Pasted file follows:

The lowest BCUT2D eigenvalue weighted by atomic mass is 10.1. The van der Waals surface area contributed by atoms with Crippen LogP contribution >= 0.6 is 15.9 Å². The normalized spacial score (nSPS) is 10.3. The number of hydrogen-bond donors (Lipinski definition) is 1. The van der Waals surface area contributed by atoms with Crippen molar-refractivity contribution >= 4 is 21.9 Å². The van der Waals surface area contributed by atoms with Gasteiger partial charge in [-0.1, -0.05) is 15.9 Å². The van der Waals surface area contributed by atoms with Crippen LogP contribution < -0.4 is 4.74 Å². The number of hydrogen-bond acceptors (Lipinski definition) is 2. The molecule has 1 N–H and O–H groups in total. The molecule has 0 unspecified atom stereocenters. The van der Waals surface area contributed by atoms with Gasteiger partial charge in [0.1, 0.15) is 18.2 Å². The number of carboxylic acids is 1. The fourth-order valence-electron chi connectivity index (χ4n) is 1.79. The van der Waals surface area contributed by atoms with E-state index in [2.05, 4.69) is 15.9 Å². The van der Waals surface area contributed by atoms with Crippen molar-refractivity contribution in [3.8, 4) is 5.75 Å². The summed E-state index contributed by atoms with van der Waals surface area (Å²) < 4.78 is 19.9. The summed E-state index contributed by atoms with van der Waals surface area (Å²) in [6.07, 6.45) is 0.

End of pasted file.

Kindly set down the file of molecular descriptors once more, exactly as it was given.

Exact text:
The lowest BCUT2D eigenvalue weighted by atomic mass is 10.1. The van der Waals surface area contributed by atoms with Crippen LogP contribution >= 0.6 is 15.9 Å². The normalized spacial score (nSPS) is 10.3. The number of hydrogen-bond donors (Lipinski definition) is 1. The van der Waals surface area contributed by atoms with Crippen molar-refractivity contribution >= 4 is 21.9 Å². The van der Waals surface area contributed by atoms with Gasteiger partial charge in [-0.1, -0.05) is 15.9 Å². The van der Waals surface area contributed by atoms with Crippen LogP contribution < -0.4 is 4.74 Å². The number of hydrogen-bond acceptors (Lipinski definition) is 2. The molecule has 1 N–H and O–H groups in total. The molecule has 0 unspecified atom stereocenters. The van der Waals surface area contributed by atoms with Gasteiger partial charge in [0.1, 0.15) is 18.2 Å². The number of carboxylic acids is 1. The fourth-order valence-electron chi connectivity index (χ4n) is 1.79. The van der Waals surface area contributed by atoms with E-state index in [2.05, 4.69) is 15.9 Å². The van der Waals surface area contributed by atoms with Crippen molar-refractivity contribution in [3.8, 4) is 5.75 Å². The summed E-state index contributed by atoms with van der Waals surface area (Å²) < 4.78 is 19.9. The summed E-state index contributed by atoms with van der Waals surface area (Å²) in [6.07, 6.45) is 0.